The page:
Heating the Homestead

DIY Homesteader Festival Workshop:

Heating the Homestead

Why not branch out and learn how to use locally sourced biomass (aka: trees) to heat your homestead? Join Clint Pinder, of Firewood Manitoba, for this exploration of homestead heating. You’ll head out to the forest and learn about sourcing, harvesting, felling, processing, seasoning, storing and burning your fuel – and even how you can utilize the ashes. Chainsaw safety and personal protective equipment will also be discussed.

Learn about various heating appliances; the pros and cons of wood stoves, pellet stoves, fireplaces, wood/electric furnaces, indoor/outdoor wood boilers. Cost, area heated, fuel type, and best fit for your budget & homestead.

Finally nail down what a cord of wood actually is, as well as differences between hardwood and softwood, how and why to season wood, and the best places and practices for stacking your fuel.

Hands-on: Participants will walk through the forest to assess firewood sources, perhaps cutting some felled wood. Some participants will try out axes, splitting mauls, wedges and chainsaws, supervised one on one with the instructor. Some will try carrying, throwing, stacking wood.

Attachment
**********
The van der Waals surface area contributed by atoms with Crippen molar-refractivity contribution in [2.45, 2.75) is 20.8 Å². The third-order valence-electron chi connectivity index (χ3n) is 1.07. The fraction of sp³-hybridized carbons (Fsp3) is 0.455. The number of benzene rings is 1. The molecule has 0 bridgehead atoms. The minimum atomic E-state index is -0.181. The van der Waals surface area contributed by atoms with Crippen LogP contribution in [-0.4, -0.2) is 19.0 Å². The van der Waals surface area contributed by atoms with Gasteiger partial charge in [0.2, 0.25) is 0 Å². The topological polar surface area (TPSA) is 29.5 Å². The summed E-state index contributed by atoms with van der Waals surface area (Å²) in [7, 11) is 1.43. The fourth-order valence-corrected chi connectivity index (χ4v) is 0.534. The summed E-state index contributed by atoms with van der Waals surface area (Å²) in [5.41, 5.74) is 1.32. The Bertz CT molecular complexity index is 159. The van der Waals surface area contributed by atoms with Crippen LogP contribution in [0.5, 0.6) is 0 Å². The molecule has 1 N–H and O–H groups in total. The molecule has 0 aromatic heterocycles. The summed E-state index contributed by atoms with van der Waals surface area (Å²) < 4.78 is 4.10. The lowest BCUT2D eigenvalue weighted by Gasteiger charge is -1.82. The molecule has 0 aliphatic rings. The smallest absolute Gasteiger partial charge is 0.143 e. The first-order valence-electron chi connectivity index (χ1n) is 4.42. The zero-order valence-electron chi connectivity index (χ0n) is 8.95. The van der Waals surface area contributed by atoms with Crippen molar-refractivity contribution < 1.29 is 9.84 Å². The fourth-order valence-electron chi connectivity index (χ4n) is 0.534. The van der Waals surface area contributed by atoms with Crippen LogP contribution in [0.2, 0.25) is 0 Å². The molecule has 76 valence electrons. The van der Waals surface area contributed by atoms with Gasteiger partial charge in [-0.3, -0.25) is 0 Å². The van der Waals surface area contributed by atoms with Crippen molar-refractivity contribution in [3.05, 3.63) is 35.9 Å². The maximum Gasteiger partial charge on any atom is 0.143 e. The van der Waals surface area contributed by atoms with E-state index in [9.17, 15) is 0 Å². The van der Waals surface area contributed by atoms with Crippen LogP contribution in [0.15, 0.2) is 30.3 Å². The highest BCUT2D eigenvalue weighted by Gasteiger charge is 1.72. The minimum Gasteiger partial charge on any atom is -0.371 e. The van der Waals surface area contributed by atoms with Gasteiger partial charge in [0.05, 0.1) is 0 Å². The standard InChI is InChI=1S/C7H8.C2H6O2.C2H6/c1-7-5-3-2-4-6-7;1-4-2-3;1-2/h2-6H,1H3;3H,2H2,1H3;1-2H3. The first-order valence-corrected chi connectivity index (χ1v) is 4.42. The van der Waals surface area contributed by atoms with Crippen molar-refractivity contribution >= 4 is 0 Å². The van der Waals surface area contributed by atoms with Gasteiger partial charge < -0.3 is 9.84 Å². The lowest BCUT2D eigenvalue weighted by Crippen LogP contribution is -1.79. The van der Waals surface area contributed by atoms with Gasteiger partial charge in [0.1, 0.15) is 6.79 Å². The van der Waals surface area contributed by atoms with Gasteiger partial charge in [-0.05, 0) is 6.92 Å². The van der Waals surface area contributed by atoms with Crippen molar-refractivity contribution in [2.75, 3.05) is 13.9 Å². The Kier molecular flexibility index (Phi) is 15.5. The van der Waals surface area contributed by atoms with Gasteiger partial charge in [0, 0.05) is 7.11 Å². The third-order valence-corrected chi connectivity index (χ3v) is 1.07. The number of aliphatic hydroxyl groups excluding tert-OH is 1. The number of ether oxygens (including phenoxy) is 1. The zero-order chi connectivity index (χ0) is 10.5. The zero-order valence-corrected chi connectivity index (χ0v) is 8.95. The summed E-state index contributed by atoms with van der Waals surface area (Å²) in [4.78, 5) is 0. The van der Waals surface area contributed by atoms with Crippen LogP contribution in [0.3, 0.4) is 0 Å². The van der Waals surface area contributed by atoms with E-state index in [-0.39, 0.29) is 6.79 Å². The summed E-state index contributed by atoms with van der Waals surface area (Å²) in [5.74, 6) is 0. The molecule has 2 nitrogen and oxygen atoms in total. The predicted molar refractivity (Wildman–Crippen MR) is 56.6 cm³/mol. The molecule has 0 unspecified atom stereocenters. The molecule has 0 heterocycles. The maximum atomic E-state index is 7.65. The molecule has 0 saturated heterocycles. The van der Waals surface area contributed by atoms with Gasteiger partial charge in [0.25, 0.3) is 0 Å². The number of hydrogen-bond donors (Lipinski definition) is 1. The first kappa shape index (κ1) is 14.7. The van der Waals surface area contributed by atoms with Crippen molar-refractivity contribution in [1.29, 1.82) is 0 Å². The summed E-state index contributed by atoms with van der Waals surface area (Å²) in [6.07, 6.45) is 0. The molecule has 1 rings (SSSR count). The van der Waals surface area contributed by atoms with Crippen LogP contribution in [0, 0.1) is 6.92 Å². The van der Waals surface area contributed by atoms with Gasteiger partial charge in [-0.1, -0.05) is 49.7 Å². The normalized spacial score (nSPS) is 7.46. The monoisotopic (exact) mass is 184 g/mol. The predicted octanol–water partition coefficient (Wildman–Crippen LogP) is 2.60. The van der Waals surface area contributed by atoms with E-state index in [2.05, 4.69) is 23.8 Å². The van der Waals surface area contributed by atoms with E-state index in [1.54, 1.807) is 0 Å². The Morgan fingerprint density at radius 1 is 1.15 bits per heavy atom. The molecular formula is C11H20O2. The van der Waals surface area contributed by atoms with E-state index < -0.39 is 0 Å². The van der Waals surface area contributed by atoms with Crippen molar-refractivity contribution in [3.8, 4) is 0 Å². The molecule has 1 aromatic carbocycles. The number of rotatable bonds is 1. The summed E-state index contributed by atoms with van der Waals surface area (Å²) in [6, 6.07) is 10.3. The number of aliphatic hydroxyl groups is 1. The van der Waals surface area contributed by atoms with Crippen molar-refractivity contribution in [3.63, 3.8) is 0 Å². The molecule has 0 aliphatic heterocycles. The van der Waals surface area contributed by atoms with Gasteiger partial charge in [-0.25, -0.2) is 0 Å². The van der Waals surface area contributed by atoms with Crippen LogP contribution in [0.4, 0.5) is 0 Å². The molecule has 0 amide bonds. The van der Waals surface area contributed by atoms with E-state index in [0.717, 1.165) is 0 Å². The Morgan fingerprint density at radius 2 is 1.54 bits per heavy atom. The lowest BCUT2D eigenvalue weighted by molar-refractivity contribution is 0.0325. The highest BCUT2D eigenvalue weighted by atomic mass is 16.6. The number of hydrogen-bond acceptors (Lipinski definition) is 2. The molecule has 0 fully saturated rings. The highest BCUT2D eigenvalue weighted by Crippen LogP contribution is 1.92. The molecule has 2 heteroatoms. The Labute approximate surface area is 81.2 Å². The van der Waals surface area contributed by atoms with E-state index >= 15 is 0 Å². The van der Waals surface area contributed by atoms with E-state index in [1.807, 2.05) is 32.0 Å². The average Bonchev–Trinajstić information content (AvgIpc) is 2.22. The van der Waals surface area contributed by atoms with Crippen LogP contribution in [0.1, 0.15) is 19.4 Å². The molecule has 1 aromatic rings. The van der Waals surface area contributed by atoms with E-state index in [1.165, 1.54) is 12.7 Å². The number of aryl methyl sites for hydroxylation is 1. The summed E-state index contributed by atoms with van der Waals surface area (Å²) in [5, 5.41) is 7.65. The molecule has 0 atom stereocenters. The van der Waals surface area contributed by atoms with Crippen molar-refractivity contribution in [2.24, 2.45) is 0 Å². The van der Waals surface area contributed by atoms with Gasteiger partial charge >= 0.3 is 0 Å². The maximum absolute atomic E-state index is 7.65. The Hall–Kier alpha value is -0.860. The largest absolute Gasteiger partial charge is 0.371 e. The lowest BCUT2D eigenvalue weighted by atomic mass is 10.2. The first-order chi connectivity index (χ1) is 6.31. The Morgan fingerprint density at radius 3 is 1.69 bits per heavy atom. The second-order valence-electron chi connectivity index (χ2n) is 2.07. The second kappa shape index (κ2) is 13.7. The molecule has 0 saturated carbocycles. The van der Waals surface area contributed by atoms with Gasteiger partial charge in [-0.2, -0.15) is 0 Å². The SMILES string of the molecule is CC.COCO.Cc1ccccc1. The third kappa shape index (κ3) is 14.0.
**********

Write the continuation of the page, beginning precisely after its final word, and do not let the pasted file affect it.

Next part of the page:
Accessibility: This workshop will take place in the forest, which could be less accessible than the pasture areas of the farm. Participants may take part in physical activities involved in processing firewood – these are entirely optional.


Clint Pinder

Clint grew up on a mixed beef and grain farm and was helping with firewood (whether he liked or not) as soon as he could carry a piece of split poplar. The farmhouse was heated by a big wood cook stove in the middle of the kitchen; efficiency was not its strong suit - but with a pasture full of trees, it kept the house warm. Flash forward 30 years and Clint now owns and operates Firewood Manitoba, supplying cut and split firewood for heating, cooking, recreational burning in wood stoves, fireplaces, fire pits, saunas and hot tubs. He's passionate about heating sustainably using locally sourced timber and helping others do the same.